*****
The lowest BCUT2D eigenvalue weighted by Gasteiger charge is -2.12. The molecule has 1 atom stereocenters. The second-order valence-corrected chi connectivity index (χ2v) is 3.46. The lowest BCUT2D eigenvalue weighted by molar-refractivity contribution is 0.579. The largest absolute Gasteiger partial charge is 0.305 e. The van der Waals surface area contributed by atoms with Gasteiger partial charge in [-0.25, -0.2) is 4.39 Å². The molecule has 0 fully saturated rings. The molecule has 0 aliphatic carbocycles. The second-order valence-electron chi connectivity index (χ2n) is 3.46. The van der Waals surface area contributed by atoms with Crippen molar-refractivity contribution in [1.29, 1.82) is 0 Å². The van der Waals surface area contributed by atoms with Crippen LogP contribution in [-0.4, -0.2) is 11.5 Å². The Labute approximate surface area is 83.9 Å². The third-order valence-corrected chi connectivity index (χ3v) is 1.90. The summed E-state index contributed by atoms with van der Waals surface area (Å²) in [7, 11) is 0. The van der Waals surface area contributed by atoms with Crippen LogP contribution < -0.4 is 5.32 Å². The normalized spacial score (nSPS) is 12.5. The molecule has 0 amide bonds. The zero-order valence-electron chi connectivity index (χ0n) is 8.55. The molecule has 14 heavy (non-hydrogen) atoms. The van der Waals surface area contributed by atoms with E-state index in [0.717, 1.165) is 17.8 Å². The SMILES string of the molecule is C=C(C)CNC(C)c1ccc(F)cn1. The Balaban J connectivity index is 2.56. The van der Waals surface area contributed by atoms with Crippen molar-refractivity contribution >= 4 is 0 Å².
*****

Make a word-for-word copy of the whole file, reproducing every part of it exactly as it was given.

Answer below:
The lowest BCUT2D eigenvalue weighted by Gasteiger charge is -2.12. The molecule has 1 atom stereocenters. The second-order valence-corrected chi connectivity index (χ2v) is 3.46. The lowest BCUT2D eigenvalue weighted by molar-refractivity contribution is 0.579. The largest absolute Gasteiger partial charge is 0.305 e. The van der Waals surface area contributed by atoms with Gasteiger partial charge in [-0.25, -0.2) is 4.39 Å². The molecule has 0 fully saturated rings. The molecule has 0 aliphatic carbocycles. The second-order valence-electron chi connectivity index (χ2n) is 3.46. The van der Waals surface area contributed by atoms with Crippen molar-refractivity contribution in [1.29, 1.82) is 0 Å². The van der Waals surface area contributed by atoms with Crippen LogP contribution in [-0.4, -0.2) is 11.5 Å². The Labute approximate surface area is 83.9 Å². The third-order valence-corrected chi connectivity index (χ3v) is 1.90. The summed E-state index contributed by atoms with van der Waals surface area (Å²) in [7, 11) is 0. The van der Waals surface area contributed by atoms with Crippen LogP contribution < -0.4 is 5.32 Å². The normalized spacial score (nSPS) is 12.5. The molecule has 0 amide bonds. The zero-order valence-electron chi connectivity index (χ0n) is 8.55. The molecule has 14 heavy (non-hydrogen) atoms. The van der Waals surface area contributed by atoms with E-state index in [0.717, 1.165) is 17.8 Å². The SMILES string of the molecule is C=C(C)CNC(C)c1ccc(F)cn1. The Balaban J connectivity index is 2.56. The van der Waals surface area contributed by atoms with Crippen molar-refractivity contribution >= 4 is 0 Å².